Of his prose, especially his tales, it is nearly unnecessary to allude, they having had the good fortune to be so generally read. Their originality of plot, ingenuity of construction, and artistic arrangement, are worthy of being models to those who would excel in this species of composition. First, among the tales of Poe, we consider “The fall [[Fall]] of the House of Usher,” which, by its intenseness of interest, seizes and absorbs the mind of the reader, to the end. “Eleonora,” is a glorious conception and embodiment of all that is beautiful[[.]] At each repeated perusal new beauties, unnoticed before, start up at every period. The more original the idea — the greater the amount of labor bestowed in reducing it to a form readily appreciable, until once read it is never forgotten, but laid away in the recesses of the heart, to be recalled in after time for contemplative admiration. For beauty alone we think “Eleonora” the most perfect of his tales. It is, in fact, a prose poem, a highly colored picture, glowing from the masters hand.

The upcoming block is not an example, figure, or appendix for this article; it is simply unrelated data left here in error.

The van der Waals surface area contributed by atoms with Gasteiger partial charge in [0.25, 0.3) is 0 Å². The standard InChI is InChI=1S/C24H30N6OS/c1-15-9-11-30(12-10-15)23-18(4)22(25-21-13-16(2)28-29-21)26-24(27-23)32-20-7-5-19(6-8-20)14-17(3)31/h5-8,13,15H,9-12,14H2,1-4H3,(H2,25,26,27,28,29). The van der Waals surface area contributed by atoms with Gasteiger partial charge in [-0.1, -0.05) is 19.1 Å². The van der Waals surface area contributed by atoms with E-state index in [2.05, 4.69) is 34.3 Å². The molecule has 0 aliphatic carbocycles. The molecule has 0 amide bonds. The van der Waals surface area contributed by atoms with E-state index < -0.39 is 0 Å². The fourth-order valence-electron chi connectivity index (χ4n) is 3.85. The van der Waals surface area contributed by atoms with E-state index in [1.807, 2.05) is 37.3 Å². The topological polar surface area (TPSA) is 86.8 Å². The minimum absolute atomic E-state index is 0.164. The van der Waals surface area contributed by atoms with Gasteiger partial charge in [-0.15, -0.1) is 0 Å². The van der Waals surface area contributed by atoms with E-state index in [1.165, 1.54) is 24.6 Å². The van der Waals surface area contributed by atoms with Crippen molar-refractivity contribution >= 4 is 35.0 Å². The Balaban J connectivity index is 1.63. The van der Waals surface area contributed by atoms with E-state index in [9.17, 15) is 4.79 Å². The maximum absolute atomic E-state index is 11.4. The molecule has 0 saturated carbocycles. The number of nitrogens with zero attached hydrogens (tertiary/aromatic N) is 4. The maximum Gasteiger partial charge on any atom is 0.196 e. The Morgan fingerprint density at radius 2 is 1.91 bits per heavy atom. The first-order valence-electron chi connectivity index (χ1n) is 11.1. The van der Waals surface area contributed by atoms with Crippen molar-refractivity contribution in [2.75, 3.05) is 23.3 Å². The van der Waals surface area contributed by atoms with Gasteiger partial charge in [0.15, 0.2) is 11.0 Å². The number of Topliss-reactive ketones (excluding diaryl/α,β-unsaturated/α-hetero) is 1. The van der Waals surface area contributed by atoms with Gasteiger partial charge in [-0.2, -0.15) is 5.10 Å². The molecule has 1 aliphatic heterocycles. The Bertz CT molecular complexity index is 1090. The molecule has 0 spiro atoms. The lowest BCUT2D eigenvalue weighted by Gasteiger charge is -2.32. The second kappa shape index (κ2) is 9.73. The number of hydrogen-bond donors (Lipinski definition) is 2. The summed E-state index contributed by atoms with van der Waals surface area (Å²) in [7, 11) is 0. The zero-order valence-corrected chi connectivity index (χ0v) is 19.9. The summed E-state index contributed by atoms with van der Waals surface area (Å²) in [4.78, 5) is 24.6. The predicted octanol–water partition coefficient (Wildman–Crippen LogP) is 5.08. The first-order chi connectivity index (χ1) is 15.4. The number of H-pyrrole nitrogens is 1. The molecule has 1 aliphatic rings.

Although in opposition to the opinion of his biographer, we consider his genius versatile. In almost every department of literature, he seems at home; yet it is, without doubt, in the tales that he displays most of that elaborate finish and intensity that make them so highly interesting, and which gained for him that eminent position for which his uncommon powers so well adapted him.

His life was like the shooting of a star — flashing through a brilliant career — a splendid wonder — then, with an erratic gleam, sinking forever from mortal eyes, inducing a strange sensation of sadness at its departure.

Thongh [[Though]] Genius, o’er his grave, mourns the doom of one of her most gifted sons — yet in the heart of every admirer of a classic style, will the memory of Poe find a home. The hand that wrote “The Raven,” and “Eleonora,” is stiff and cold — but the soul that dictated, is before the God who called it.

Sweet be the blooms above thee, poor Poe! In pace requiescat?




Henry Sylvester Cornwell (1831-1886) was a born in Charlestown, NH and resided in New London, CT. He graduated from Yale University in 1863. He wrote articles for various periodicals, particularly for the Waverley Magazine, and published a volume of his poems in 1878 (The Land of Dreams and Other Poems).


[S:0 - WM, 1851] - Edgar Allan Poe Society of Baltimore - A Poe Bookshelf - Edgar A. Poe (H. S. Cornwell, 1851)